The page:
Bone breaking, wall busting, grunts and punches fittingly describe marine Ray Garrison played by iconic action star Vin Diesel in Sony’s recent blockbuster fashioned after Valiant Comic’s bestselling comic “Bloodshot”.

The “Bloodshot” comic has sold over seven million copies worldwide in several different languages. The series began in 1993 and rebooted for a short time around 2015.

Retired from comic book publishing, “Bloodshot” was released as a full-feature film on Mar. 13, 2020.

The film isn’t all guns-a-blaze and heavy action, it’s also laced with decent humor from Diesel and better humor from his eventual sidekick Wilfred Wigans. Wigans is a computer genius played by Lamorne Morris. Wigans brings a quirky personality to the screen while consistently slurping down Chinese noodles while working or talking circles in coding and science around everyone’s head.

Diesel, for the most part, plays his regular stoic self which plays well for a U.S. marine with little recollection of anything at first.

Eventually, Garrison’s whole world flips upside down by the reality of his wife’s death. Revenge is his motive and he’s got little time for anything else. He’s been resurrected through special nanotechnology which heals his every wound, grants him super strength and gives him unlimited ability to tap into the internet. Garrison fully plans to use his new abilities to enact hell on those whom murdered his only love.

Promising to return to Dr. Emil Harting, the biotechnological genius that resurrected him, Garrison takes off on his plot for revenge.

Garrison soon finds that not all’s what it seems. He’s being used as a weapon, his mind warped for other’s uses, and he’s not going to stand for it.

Interactions between Eiza Gonzalez’s character, KT, enhanced to breath in any circumstance after almost drowning to death, and Dr. Harting, are probably the most in-depth conversations we see about morality throughout the film. Their conversations bring some reasoning to the film and Gonzalez’s character ends up being a bigger plot driver than Diesel for the most of the film.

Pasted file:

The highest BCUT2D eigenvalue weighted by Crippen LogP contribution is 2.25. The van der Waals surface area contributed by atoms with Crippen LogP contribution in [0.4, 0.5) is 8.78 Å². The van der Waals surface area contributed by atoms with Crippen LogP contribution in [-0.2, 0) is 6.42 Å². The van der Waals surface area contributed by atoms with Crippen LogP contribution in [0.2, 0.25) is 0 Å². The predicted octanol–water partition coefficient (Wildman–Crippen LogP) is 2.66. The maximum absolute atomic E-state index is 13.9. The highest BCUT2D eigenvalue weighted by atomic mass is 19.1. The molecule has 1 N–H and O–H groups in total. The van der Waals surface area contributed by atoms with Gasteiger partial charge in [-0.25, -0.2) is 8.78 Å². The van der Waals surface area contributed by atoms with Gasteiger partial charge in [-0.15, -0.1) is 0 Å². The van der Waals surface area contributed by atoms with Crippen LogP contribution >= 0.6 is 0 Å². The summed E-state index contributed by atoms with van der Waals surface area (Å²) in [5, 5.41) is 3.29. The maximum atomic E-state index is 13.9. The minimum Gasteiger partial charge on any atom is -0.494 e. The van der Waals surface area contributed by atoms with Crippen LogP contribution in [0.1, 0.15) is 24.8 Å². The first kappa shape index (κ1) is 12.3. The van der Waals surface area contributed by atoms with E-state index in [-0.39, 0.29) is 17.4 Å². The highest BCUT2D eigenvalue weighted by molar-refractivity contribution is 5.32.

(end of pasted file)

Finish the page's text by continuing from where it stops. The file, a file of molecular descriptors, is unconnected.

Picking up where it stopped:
Director Dave Wilson shows visual evidence of his past riddled with video game effects. For a debut action film, he does well.

Despite some cliché moments found in most action films, several unique fighting scenes and the ideas, the mechanics, the fantasy and imagination behind them, make the scenes fantastical. Some new things, but also some old things that work.

The slow-mo is done refreshingly well in action and healing sequences; not quite as cheesy as it sometimes comes across. The moderate amount of CGI used when Vin Diesel is being pieced back together, is at least fun to watch, if not the most realistic.

Garrison’s never wavering motive towards revenge for his wife, revenge for the lies, revenge for others trying to cause him harm, does cause the character to land kind of flat, but it’s not unrealistic for a character who’s undergone all that Garrison has. And, for all the stoicism brought about by our main protagonist, you get some fun times with Wigans, and other character interactions.

You’ll get lost in the action of the film, kept on your seat for the unpredictable predictable moments, and enjoy it for what it is, an action sci-fi film.

Sony’s attempt to make it a super-hero series may eventually become a thing, but the feeling wasn’t there. Garrison doesn’t feel like a ‘superhero’, even if he did take out the ‘bad guy’. You never really get to know Garrison, but perhaps a further telling of his story will develop him a little more as a character.

Garrison begins with nothing, but ends with friendship on a new road adventure to find who he is.

The film’s got a medium-high budget at $45 million and only brought $9.3 million domestically opening weekend. World-wide sells brought $25 million, breaking a little over their halfway mark. The film’s bound to have a rough time with the recent coronavirus outbreak, so we may see some rebound in the coming weeks as the world returns to normal.

The film’s PG13 rating comes from intense violence, however, very little blood is made visible. Some language is present though not extreme and very little sexually suggestive comments are made.

For its action sequences and some fun surround sound tricks, the film is a definite must-see in IMAX.

With such a captivating film, don’t forget to blink, or your eyes may become bloodshot. Enjoy.